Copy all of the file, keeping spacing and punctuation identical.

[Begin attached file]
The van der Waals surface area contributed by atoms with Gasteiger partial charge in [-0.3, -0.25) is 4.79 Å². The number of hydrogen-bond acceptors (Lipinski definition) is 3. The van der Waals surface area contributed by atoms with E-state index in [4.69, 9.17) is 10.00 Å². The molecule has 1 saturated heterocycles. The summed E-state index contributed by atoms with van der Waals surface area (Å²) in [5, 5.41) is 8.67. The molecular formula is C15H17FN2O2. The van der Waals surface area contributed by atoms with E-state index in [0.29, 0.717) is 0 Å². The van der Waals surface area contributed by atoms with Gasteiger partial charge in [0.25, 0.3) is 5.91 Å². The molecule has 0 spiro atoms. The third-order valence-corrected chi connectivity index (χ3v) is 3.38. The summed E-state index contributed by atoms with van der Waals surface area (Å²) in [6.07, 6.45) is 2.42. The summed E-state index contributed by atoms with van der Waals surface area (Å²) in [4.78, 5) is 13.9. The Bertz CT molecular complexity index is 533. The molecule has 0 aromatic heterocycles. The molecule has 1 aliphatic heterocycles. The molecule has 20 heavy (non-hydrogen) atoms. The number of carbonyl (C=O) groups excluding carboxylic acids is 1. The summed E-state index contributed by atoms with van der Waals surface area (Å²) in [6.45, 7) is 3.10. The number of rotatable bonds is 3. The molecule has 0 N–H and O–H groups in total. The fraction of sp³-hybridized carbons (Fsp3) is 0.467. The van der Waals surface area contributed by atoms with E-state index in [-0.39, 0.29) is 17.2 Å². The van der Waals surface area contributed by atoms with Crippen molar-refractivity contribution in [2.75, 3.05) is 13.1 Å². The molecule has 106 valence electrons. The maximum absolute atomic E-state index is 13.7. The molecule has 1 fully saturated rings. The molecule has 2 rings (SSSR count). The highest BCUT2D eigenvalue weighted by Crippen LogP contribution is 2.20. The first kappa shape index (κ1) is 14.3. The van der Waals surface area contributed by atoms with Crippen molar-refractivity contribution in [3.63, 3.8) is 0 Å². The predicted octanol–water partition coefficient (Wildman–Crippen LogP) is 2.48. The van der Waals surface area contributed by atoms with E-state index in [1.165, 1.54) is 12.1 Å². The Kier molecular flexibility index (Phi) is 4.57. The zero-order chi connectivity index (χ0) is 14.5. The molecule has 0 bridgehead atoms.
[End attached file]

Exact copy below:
The van der Waals surface area contributed by atoms with Gasteiger partial charge in [-0.3, -0.25) is 4.79 Å². The number of hydrogen-bond acceptors (Lipinski definition) is 3. The van der Waals surface area contributed by atoms with E-state index in [4.69, 9.17) is 10.00 Å². The molecule has 1 saturated heterocycles. The summed E-state index contributed by atoms with van der Waals surface area (Å²) in [5, 5.41) is 8.67. The molecular formula is C15H17FN2O2. The van der Waals surface area contributed by atoms with E-state index in [0.29, 0.717) is 0 Å². The van der Waals surface area contributed by atoms with Gasteiger partial charge in [0.25, 0.3) is 5.91 Å². The molecule has 0 spiro atoms. The third-order valence-corrected chi connectivity index (χ3v) is 3.38. The summed E-state index contributed by atoms with van der Waals surface area (Å²) in [6.07, 6.45) is 2.42. The summed E-state index contributed by atoms with van der Waals surface area (Å²) in [4.78, 5) is 13.9. The Bertz CT molecular complexity index is 533. The molecule has 0 aromatic heterocycles. The molecule has 1 aliphatic heterocycles. The molecule has 20 heavy (non-hydrogen) atoms. The number of carbonyl (C=O) groups excluding carboxylic acids is 1. The summed E-state index contributed by atoms with van der Waals surface area (Å²) in [6.45, 7) is 3.10. The number of rotatable bonds is 3. The molecule has 0 N–H and O–H groups in total. The fraction of sp³-hybridized carbons (Fsp3) is 0.467. The van der Waals surface area contributed by atoms with E-state index in [-0.39, 0.29) is 17.2 Å². The van der Waals surface area contributed by atoms with Crippen molar-refractivity contribution in [2.75, 3.05) is 13.1 Å². The molecule has 106 valence electrons. The maximum absolute atomic E-state index is 13.7. The molecule has 1 fully saturated rings. The molecule has 2 rings (SSSR count). The highest BCUT2D eigenvalue weighted by Crippen LogP contribution is 2.20. The first kappa shape index (κ1) is 14.3. The van der Waals surface area contributed by atoms with Crippen molar-refractivity contribution in [3.63, 3.8) is 0 Å². The predicted octanol–water partition coefficient (Wildman–Crippen LogP) is 2.48. The van der Waals surface area contributed by atoms with E-state index in [1.165, 1.54) is 12.1 Å². The Kier molecular flexibility index (Phi) is 4.57. The zero-order chi connectivity index (χ0) is 14.5. The molecule has 0 bridgehead atoms.